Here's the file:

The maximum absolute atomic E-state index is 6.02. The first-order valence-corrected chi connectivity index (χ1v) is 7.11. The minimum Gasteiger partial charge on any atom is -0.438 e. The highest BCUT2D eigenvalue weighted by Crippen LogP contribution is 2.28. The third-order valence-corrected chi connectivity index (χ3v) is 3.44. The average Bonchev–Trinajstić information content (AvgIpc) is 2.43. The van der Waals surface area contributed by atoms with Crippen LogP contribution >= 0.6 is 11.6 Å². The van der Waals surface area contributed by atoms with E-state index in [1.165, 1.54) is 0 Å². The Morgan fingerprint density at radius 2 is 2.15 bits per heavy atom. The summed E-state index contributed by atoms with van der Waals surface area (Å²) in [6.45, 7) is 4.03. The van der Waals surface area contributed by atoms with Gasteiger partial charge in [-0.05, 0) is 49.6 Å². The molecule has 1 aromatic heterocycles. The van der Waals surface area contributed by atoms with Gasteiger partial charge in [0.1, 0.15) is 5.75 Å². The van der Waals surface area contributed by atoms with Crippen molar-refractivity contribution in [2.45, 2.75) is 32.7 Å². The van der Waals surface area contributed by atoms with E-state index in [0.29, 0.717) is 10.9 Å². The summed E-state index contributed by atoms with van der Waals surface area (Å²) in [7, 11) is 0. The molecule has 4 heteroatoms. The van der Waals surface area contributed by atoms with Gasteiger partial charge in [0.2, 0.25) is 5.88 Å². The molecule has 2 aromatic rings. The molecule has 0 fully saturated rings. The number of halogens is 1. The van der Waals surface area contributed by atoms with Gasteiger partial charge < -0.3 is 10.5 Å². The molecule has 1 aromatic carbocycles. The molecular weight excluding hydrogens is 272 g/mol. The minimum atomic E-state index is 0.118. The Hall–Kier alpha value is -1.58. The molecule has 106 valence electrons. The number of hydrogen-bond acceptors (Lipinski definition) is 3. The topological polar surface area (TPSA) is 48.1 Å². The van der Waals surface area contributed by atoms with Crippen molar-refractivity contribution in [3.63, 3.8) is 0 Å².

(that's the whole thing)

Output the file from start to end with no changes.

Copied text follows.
The maximum absolute atomic E-state index is 6.02. The first-order valence-corrected chi connectivity index (χ1v) is 7.11. The minimum Gasteiger partial charge on any atom is -0.438 e. The highest BCUT2D eigenvalue weighted by Crippen LogP contribution is 2.28. The third-order valence-corrected chi connectivity index (χ3v) is 3.44. The average Bonchev–Trinajstić information content (AvgIpc) is 2.43. The van der Waals surface area contributed by atoms with Crippen LogP contribution >= 0.6 is 11.6 Å². The van der Waals surface area contributed by atoms with E-state index in [1.165, 1.54) is 0 Å². The Morgan fingerprint density at radius 2 is 2.15 bits per heavy atom. The summed E-state index contributed by atoms with van der Waals surface area (Å²) in [6.45, 7) is 4.03. The van der Waals surface area contributed by atoms with Gasteiger partial charge in [-0.05, 0) is 49.6 Å². The molecule has 1 aromatic heterocycles. The van der Waals surface area contributed by atoms with Gasteiger partial charge in [0.1, 0.15) is 5.75 Å². The van der Waals surface area contributed by atoms with Crippen molar-refractivity contribution in [2.45, 2.75) is 32.7 Å². The van der Waals surface area contributed by atoms with E-state index in [0.29, 0.717) is 10.9 Å². The summed E-state index contributed by atoms with van der Waals surface area (Å²) in [7, 11) is 0. The molecule has 4 heteroatoms. The van der Waals surface area contributed by atoms with Gasteiger partial charge in [0.2, 0.25) is 5.88 Å². The molecule has 2 aromatic rings. The molecule has 0 fully saturated rings. The number of halogens is 1. The van der Waals surface area contributed by atoms with Gasteiger partial charge < -0.3 is 10.5 Å². The molecule has 1 aromatic carbocycles. The molecular weight excluding hydrogens is 272 g/mol. The minimum atomic E-state index is 0.118. The Hall–Kier alpha value is -1.58. The molecule has 106 valence electrons. The number of hydrogen-bond acceptors (Lipinski definition) is 3. The topological polar surface area (TPSA) is 48.1 Å². The van der Waals surface area contributed by atoms with Crippen molar-refractivity contribution in [3.63, 3.8) is 0 Å².